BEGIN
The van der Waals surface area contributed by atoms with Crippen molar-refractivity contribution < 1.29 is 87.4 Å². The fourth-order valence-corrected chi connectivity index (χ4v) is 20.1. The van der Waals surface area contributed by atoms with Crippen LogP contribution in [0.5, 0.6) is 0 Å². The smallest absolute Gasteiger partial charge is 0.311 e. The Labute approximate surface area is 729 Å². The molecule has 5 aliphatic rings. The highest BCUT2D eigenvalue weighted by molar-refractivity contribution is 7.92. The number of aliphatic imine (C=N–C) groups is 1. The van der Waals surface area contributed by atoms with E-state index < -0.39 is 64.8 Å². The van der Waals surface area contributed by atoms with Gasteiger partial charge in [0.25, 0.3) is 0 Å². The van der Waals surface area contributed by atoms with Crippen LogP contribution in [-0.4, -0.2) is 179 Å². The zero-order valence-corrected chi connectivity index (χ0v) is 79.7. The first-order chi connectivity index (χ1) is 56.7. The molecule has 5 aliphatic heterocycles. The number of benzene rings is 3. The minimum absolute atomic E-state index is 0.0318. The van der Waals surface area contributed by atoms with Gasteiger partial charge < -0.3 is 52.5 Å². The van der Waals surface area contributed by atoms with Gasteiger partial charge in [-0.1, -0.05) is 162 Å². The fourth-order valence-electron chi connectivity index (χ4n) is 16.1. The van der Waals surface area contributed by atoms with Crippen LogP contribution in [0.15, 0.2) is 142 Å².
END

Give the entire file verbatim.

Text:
The van der Waals surface area contributed by atoms with Crippen molar-refractivity contribution < 1.29 is 87.4 Å². The fourth-order valence-corrected chi connectivity index (χ4v) is 20.1. The van der Waals surface area contributed by atoms with Crippen LogP contribution in [0.5, 0.6) is 0 Å². The smallest absolute Gasteiger partial charge is 0.311 e. The Labute approximate surface area is 729 Å². The molecule has 5 aliphatic rings. The highest BCUT2D eigenvalue weighted by molar-refractivity contribution is 7.92. The number of aliphatic imine (C=N–C) groups is 1. The van der Waals surface area contributed by atoms with E-state index < -0.39 is 64.8 Å². The van der Waals surface area contributed by atoms with Gasteiger partial charge in [0.25, 0.3) is 0 Å². The van der Waals surface area contributed by atoms with Crippen LogP contribution in [-0.4, -0.2) is 179 Å². The zero-order valence-corrected chi connectivity index (χ0v) is 79.7. The first-order chi connectivity index (χ1) is 56.7. The molecule has 5 aliphatic heterocycles. The number of benzene rings is 3. The minimum absolute atomic E-state index is 0.0318. The van der Waals surface area contributed by atoms with Gasteiger partial charge < -0.3 is 52.5 Å². The van der Waals surface area contributed by atoms with Gasteiger partial charge in [-0.1, -0.05) is 162 Å². The fourth-order valence-electron chi connectivity index (χ4n) is 16.1. The van der Waals surface area contributed by atoms with Crippen LogP contribution in [0.15, 0.2) is 142 Å².